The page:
Bosa finished his rookie year with 47 tackles, nine sacks, a forced fumble, two fumble recoveries, two pass deflections, and an interception in 16 games and 14 starts.[22] In the Divisional Round of the playoffs against the Minnesota Vikings, Bosa sacked Kirk Cousins twice during the 27–10 win.[23] In the NFC Championship against the Green Bay Packers, Bosa sacked Aaron Rodgers once in the 37–20 win.[24] At the NFL Honors, Bosa won the AP NFL Defensive Rookie of the Year Award, which his father accepted on his behalf due to Bosa being at the Super Bowl in Miami.[25][26] In Super Bowl LIV against the Kansas City Chiefs, he recorded a strip sack on Patrick Mahomes during the 31–20 loss.[27] He was ranked 17th by his fellow players on the NFL Top 100 Players of 2020.[28]

2020

During Week 2 against the New York Jets, Bosa suffered a torn ACL and was ruled out for the rest of the season.[29][30] He was placed on injured reserve on September 23, 2020.[31] During Bosa's rehab, he hired a private chef and took on a strict, protein-heavy diet as part of his recovery.[32]

2021

Bosa made his return to the field during Week 1 on September 12. He had four solo tackles, three tackles for loss, and sacked Jared Goff once during the 41–33 victory over the Detroit Lions.[33] During Week 11 against the Jacksonville Jaguars, he got his tenth sack of the season, breaking his rookie-season sack total of nine. Bosa finished the season with 15.5 sacks, the fourth most in the league.[34] His 21 tackles for loss were tied for the league lead with T. J. Watt.[35] He earned Pro Bowl honors for the second time in his career.[36] He was ranked 25th by his fellow players on the NFL Top 100 Players of 2022.[37]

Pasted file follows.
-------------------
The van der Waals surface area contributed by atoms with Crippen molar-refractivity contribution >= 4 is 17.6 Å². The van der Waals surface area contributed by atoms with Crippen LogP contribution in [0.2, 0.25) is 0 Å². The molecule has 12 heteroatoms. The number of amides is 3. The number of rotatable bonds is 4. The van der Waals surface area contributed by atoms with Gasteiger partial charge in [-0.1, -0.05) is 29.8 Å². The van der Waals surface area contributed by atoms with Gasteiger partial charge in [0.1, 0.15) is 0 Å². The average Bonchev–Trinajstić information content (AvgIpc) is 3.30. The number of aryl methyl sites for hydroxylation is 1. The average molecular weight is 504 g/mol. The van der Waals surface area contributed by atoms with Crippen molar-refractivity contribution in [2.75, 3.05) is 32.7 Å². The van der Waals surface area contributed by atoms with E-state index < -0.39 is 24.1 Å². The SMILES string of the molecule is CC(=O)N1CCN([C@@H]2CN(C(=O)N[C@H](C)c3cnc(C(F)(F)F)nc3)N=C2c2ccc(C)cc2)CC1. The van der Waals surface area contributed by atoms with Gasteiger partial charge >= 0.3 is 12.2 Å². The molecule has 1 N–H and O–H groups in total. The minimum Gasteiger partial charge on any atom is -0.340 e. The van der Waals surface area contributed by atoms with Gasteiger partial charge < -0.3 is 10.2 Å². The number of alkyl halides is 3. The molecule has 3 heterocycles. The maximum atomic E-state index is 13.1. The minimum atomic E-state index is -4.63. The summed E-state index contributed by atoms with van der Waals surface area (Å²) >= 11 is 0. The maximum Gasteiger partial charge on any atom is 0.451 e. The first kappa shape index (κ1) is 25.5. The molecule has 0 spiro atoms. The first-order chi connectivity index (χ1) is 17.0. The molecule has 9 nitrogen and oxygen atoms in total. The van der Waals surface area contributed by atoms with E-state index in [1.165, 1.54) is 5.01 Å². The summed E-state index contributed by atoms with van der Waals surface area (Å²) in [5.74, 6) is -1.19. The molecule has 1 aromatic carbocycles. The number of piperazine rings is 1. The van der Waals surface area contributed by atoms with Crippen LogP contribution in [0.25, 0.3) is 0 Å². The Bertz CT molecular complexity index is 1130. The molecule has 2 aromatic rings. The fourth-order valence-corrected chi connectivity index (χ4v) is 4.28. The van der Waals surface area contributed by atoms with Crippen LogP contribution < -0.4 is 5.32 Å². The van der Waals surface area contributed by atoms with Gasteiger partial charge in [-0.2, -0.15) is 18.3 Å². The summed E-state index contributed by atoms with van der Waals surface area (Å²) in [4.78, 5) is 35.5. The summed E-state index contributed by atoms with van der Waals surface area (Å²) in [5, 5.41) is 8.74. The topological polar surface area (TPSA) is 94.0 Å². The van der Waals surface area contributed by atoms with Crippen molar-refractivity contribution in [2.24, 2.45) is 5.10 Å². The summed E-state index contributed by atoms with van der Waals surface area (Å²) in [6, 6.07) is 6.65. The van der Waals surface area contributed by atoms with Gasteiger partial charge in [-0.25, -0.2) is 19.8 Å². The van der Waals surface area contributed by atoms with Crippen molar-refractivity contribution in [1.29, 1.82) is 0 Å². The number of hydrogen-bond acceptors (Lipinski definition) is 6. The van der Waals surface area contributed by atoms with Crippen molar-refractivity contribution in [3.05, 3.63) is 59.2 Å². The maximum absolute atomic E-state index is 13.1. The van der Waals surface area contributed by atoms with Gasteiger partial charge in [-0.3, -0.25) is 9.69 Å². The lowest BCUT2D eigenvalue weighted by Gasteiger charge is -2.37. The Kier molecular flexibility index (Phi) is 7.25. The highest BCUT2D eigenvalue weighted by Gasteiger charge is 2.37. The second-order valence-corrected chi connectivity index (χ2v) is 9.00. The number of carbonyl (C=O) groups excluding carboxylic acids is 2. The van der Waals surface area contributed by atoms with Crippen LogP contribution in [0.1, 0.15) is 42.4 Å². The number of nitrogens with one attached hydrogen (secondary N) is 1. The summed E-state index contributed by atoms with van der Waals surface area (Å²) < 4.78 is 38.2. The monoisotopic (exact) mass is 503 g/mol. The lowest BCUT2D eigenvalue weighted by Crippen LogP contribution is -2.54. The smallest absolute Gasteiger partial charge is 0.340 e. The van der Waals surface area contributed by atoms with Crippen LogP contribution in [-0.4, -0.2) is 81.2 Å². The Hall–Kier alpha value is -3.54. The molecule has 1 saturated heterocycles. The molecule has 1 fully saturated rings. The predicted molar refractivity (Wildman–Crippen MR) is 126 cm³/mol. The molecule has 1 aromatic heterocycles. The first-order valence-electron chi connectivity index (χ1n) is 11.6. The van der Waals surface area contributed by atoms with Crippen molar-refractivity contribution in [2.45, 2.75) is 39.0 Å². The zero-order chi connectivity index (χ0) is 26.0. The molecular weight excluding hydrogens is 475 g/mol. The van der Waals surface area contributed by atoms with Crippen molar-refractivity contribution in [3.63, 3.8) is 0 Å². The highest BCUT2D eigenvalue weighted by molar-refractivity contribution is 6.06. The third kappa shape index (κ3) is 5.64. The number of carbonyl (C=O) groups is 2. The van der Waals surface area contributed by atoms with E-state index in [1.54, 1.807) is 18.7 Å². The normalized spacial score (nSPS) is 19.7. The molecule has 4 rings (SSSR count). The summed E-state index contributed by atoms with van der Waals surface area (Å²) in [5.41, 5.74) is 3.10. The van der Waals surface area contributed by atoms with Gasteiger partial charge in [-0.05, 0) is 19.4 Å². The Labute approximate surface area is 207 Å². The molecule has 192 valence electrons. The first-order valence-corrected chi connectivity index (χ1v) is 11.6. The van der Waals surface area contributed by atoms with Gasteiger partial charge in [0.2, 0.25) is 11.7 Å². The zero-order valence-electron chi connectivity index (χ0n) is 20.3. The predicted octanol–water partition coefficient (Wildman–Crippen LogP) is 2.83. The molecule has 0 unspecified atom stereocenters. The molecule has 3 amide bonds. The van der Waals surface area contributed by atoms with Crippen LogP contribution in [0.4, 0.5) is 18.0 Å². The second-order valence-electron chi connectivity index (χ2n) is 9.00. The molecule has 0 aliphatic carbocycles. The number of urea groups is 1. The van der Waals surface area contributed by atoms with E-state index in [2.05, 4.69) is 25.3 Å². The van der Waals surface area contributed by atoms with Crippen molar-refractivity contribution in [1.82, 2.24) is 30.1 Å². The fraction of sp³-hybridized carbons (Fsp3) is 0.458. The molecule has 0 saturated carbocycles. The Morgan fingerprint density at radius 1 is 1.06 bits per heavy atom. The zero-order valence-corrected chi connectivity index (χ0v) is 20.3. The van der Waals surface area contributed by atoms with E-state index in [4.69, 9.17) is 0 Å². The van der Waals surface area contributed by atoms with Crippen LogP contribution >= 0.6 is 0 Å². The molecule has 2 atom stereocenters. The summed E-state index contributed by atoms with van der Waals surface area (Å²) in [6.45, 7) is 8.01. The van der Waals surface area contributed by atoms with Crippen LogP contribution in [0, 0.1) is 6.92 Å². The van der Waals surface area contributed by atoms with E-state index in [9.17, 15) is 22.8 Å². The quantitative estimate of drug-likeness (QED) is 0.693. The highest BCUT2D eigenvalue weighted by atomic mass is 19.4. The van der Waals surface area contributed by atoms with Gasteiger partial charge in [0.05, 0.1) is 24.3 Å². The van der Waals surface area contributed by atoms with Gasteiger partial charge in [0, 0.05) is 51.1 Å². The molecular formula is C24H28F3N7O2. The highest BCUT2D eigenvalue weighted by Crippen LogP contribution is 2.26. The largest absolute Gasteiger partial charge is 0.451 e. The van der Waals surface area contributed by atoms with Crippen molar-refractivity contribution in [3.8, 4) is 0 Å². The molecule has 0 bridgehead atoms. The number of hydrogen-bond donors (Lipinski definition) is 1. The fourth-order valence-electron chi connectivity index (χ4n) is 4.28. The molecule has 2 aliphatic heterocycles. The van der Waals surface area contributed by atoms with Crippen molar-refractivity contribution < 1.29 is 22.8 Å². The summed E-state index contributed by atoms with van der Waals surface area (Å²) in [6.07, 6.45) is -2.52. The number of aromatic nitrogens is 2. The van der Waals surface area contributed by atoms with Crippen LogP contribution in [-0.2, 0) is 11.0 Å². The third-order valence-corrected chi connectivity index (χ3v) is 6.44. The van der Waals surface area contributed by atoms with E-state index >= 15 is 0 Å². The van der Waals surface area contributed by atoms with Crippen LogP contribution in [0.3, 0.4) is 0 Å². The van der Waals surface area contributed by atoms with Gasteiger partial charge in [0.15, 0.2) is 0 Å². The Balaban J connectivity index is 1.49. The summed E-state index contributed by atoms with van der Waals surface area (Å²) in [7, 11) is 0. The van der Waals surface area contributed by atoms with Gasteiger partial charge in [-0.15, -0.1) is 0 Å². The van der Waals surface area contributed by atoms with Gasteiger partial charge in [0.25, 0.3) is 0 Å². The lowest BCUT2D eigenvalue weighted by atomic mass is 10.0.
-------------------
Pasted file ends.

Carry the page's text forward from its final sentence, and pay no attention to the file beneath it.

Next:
2022

On April 25, 2022, the 49ers picked up the fifth-year option on Bosa's rookie contract.[38] On December 1, Bosa was announced by the NFL as the NFC Defensive Player of the Month for the month of November. In three games in November, he recorded five tackles for a loss, three sacks, and 10 quarterback hits, with the 49ers going 3–0 during that span.[39] In Week 13, Bosa had three sacks, two tackles for loss, and a forced fumble in a 33–17 win over the Dolphins, earning NFC Defensive Player of the Week.[40] In Week 16, he had seven tackles, two sacks, and a forced fumble in a 37–20 win over the Washington Commanders, earning his second NFC Defensive Player of the Week honor of the season.[41] He was named as a Pro Bowler for the third time.[42] He was named as first team All-Pro for the first time.[43] Bosa led the league in sacks during the regular season, recording 18.5 sacks for 138 yards in 16 games.[44] At the conclusion of the season Bosa was named the league's Defensive Player of the Year.[45] He was ranked fourth by his fellow players on the NFL Top 100 Players of 2023.[46]